On the other hand, a person may join a support or 12-step group as a way of getting ideas and encouragement to manage his/her own life better; that is still self-helping. Similarly, reading a book, watching a talk show, talking with a friend or a counselor can also be used by us to help us help ourselves. While self-helping, even in a group or reading a self-help book, we continue to assume the full responsibility for changing our lives. (Sometimes, of course, our psychological condition may deteriorate to the point we can't cope, then we must let someone else take over for a while.)

 As I state repeatedly, self-help is not just dealing with life's crises (although that's the current emphasis); it should enable us to prevent problems and find nobler purposes, to be more loving and giving, and to achieve greater successes than would have otherwise been the case. Obviously, a highly competent self-helper is aware of many of his/her real or potential problems and weaknesses and is able to quickly formulate a plan to improve the situation. An ineffective self-helper can't or doesn't do these things.

Psychology's ambivalence about self-control

 Humans want to control their lives and they fear a loss of control. Yet, there is no strong belief that science offers much help with self-control. As I mentioned, even the discipline of psychology left self-control, will or volition, and cognitive control in the hands of philosophers until the 1960's. Moreover, some experimental theorists suggest that conscious thought or "will" has almost nothing to do with our behavior (Bargh & Chartrand, 1999; Wegner & Wheatley, 1999). It is true that much of human living is done automatically without being guided by conscious thought. There is too much happening--perception, behavior, emotions, memory, physiological processes--for conscious decision-making and planning to handle it all moment by moment. Automatic mechanisms have taken over. But when things go wrong and/or we want to make changes, we sometimes have the option of using our brain's limited conscious resources to plan new solutions.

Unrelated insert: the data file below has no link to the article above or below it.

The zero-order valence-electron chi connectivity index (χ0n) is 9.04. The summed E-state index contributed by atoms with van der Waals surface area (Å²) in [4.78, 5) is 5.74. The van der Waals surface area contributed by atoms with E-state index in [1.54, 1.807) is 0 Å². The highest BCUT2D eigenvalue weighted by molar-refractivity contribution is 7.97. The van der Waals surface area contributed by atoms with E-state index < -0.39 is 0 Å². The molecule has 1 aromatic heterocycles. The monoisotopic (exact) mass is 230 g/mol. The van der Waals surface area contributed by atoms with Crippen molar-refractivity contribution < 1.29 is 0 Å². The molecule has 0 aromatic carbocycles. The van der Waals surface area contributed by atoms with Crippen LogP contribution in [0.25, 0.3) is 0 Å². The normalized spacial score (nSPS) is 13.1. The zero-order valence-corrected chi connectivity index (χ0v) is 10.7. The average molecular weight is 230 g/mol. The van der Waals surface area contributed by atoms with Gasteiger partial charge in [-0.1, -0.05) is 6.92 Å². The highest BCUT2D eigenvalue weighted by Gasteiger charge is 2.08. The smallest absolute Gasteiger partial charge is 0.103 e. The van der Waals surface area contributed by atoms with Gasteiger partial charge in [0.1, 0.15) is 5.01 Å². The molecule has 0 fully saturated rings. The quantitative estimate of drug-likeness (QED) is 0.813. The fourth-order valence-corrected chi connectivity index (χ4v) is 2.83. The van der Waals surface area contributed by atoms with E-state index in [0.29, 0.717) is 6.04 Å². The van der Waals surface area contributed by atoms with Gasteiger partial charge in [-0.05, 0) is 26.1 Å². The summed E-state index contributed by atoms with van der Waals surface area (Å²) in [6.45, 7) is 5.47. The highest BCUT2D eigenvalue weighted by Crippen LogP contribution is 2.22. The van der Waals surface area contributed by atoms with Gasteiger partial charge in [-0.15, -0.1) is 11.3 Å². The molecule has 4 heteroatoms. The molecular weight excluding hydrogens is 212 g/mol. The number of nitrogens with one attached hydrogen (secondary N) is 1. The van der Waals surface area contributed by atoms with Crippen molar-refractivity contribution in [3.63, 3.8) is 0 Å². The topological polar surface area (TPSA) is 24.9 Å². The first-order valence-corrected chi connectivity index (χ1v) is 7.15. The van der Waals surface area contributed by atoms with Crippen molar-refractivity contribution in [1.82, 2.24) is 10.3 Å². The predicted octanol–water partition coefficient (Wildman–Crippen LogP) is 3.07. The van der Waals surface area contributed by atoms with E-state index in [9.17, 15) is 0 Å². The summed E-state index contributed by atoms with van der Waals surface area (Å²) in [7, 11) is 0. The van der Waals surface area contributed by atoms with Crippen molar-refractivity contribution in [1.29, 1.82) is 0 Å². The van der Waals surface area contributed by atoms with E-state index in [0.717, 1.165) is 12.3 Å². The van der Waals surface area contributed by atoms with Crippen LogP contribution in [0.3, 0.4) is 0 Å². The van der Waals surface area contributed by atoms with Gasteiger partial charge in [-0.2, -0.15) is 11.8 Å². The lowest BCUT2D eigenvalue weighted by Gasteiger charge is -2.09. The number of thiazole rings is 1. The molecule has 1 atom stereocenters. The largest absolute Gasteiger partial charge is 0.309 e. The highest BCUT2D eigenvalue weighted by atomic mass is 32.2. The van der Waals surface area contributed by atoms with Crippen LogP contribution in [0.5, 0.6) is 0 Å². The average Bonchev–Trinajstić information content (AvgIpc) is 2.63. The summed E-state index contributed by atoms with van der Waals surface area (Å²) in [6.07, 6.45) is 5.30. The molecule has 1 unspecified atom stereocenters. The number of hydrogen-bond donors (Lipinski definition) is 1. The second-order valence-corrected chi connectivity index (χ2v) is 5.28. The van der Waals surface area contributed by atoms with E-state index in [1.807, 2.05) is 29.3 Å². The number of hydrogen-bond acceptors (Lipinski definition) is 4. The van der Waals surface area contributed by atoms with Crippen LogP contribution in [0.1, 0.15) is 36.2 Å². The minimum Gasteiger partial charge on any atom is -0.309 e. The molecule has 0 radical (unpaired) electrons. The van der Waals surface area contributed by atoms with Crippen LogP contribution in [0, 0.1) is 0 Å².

Recently, Shapiro (1997) with two colleagues (Shapiro, Schwartz and Astin, 1996) has summarized the theory and research about self-control during the last 40 years. I'll summarize their summary. The impressive and growing research showing that self-control (or the lack of it) is important to our mental and physical health has awakened research psychologists to the importance of self-change and volition. Self-help attitudes and skills are becoming major factors in the treatment of physical, mental, emotional and interpersonal problems.

 Normal healthy people tend to over-estimate their control and under-estimate their vulnerabilities. That makes us feel better. If we feel able to deal with an illness, it helps (we do more to help and our immune system actually works better). Feeling helpless decreases our treatment efforts and increases our anxiety and depression. Believing you are powerless when you aren't is, of course, a problem. Likewise, too much belief in one's control or an excessive need for control can make things worse, healthwise and socially. If you assume you have more control than you really have, you may also blame yourself inappropriately for bad outcomes.

 Shapiro (1997) shows us that the concept of self-control is complex. It includes your need to control, the confidence you have in your control, as well as the actual control you have. This can be in broad areas of life or in very specific areas, such as "getting this job done on time" and "controlling my anger with this person." As the Serenity Prayer tells us, control may mean coping with a situation by yielding, patiently accepting, or accomodating the situation as well as coping by assertively doing something to change things. Does control include denial, such as the alcoholic saying "I can stop drinking any time," which controls anxiety but worsens the addiction? Well, it's not conscious control. Does control also include getting others, including family, gang, government, and God, to make things better for you? Maybe. Finally, there is a lot we don't know about teaching self-control: do different genders, ages, levels of ambition, personalities, etc. need different control skills and types of instruction? Also, if society helps people get more self-control and perhaps more influence over others, do we also need to be concerned about their values, i.e. how they use their power? Shapiro's book, this one, and others will answer many questions about self-control but there is much still to be explored in this neglected area of knowledge.